Research on future water risk finds that rapidly growing demand for water will drive the greatest increase in water stress, even more so than supply changes caused by droughts and other extreme events.
The Flint water crisis an example of what can happen in the absence of transparent, inclusive and accountable water quality regulation and public service delivery. And unfortunately, it's just one community out of many throughout the world experiencing this problem.
More than 100 companies have now committed to use the best science available as the basis for setting greenhouse gas emissions-reduction targets. Targets informed by science might well be effective in reducing risks posed by water as well—but there are hurdles to overcome first.
While droughts, floods and increasingly rapid groundwater depletion are cause for concern, this year presents unprecedented opportunities to pursue better water management. Director of WRI's Global Water program Betsy Otto explains.
Electricity for water treatment can be as much as one-third of a city's energy bill, and these "energy-water nexus" issues are becoming more and more concerning for businesses. A new GE and WRI report explores three innovative solutions for energy and water management.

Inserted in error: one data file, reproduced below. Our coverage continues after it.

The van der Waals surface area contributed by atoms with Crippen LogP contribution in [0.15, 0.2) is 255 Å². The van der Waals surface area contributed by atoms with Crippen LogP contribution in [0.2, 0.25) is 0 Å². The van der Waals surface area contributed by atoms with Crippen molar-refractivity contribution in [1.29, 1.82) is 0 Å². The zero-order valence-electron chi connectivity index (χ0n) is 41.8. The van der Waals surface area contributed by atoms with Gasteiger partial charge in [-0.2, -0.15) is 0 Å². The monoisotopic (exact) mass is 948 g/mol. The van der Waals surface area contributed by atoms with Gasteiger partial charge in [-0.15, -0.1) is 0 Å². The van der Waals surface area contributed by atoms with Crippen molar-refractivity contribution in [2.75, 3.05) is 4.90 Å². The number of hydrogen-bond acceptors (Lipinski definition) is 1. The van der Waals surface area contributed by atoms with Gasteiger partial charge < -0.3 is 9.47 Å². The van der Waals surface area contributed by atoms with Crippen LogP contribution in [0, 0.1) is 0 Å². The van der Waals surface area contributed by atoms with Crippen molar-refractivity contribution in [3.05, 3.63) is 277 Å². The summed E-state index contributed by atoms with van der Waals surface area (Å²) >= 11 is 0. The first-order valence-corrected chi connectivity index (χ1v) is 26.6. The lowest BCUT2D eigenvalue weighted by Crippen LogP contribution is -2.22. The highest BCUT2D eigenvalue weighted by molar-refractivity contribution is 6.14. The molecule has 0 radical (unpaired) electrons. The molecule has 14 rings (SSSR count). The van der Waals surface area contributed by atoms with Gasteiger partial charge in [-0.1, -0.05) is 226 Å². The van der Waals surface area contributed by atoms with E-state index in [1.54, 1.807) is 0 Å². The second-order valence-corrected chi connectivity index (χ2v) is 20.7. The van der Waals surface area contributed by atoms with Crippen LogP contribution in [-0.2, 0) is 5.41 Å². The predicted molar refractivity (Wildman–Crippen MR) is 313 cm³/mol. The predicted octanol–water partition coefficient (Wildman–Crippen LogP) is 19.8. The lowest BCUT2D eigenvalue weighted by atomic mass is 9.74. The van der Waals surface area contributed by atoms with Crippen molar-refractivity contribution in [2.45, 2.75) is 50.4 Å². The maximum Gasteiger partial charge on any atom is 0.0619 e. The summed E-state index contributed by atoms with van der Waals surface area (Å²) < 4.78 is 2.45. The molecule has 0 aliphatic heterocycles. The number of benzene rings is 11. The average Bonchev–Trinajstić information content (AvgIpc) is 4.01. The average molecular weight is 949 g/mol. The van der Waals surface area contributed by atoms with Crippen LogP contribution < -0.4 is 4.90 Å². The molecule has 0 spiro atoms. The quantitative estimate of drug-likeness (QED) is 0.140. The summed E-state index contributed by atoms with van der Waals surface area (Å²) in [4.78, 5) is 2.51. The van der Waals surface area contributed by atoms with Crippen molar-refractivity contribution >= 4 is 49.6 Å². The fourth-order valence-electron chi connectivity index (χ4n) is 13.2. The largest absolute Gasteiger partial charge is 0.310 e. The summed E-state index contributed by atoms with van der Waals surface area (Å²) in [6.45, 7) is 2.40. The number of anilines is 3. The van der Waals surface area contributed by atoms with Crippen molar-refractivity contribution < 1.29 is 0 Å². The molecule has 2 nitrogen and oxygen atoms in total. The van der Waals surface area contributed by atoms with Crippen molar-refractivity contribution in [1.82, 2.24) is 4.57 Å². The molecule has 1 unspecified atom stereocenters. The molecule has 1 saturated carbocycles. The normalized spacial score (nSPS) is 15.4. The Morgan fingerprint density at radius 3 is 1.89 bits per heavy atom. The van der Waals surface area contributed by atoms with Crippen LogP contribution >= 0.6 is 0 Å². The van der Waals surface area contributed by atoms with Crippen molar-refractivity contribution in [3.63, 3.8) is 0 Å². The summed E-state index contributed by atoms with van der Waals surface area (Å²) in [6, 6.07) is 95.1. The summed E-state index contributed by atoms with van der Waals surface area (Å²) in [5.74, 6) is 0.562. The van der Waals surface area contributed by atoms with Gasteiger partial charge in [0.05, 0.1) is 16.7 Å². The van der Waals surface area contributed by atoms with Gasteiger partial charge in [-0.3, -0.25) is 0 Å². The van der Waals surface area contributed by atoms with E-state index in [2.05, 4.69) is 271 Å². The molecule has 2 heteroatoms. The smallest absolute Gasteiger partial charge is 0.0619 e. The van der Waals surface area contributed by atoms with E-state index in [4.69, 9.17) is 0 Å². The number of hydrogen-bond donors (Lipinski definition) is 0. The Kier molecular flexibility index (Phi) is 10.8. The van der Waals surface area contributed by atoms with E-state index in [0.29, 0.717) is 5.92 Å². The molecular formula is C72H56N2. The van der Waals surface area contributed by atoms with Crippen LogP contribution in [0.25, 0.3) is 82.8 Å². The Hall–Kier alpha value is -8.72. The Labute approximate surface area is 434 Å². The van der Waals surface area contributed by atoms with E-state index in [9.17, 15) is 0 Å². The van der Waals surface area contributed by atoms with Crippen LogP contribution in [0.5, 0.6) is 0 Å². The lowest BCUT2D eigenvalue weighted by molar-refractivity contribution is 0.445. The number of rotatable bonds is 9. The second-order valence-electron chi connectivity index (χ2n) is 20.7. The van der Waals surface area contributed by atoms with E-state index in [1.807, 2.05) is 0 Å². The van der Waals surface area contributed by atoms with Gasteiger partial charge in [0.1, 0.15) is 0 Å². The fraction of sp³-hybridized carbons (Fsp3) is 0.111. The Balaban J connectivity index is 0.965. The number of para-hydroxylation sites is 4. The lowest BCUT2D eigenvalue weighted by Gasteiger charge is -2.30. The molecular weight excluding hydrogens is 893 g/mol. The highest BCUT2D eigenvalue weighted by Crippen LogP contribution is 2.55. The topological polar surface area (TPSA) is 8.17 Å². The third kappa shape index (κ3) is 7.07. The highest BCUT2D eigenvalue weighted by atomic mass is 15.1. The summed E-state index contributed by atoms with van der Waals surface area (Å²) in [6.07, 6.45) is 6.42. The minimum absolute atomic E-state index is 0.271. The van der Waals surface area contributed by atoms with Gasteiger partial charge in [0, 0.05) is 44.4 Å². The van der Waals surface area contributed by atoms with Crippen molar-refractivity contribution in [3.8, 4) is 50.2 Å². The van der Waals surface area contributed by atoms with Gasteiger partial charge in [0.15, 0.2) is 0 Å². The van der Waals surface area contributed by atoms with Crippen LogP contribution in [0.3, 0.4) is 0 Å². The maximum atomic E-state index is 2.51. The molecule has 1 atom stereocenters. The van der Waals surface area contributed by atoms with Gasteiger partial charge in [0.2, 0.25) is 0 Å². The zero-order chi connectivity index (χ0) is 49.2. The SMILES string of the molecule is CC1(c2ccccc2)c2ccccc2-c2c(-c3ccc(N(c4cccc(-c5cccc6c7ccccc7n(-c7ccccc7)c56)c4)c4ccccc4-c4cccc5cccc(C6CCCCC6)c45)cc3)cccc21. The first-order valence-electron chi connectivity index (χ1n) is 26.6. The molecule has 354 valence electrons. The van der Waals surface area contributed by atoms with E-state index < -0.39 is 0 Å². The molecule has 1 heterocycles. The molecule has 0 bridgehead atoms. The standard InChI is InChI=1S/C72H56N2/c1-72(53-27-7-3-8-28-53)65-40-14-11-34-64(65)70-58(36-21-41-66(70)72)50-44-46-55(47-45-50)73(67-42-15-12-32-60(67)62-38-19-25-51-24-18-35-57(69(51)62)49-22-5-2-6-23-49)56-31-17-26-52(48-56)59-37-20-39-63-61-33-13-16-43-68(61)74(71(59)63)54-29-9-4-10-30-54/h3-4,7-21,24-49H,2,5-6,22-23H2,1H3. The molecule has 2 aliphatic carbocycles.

Globally, changing water supply and demand is inevitable; what that change will look like is far from certain. A first-of-its-kind analysis sheds new light on the issue.
Decision-makers need future projections on water supply and demand. However, most of these decision-makers operate at the administrative or political scales, and therefore require country-level projections.
This technical note utilized a spatial aggregation methodology to bring sub-...
Many of the world's biggest aquifers are being depleted much faster than they can be replenished, from the Middle East to India to California. New NASA satellite data reveals a looming global groundwater crisis.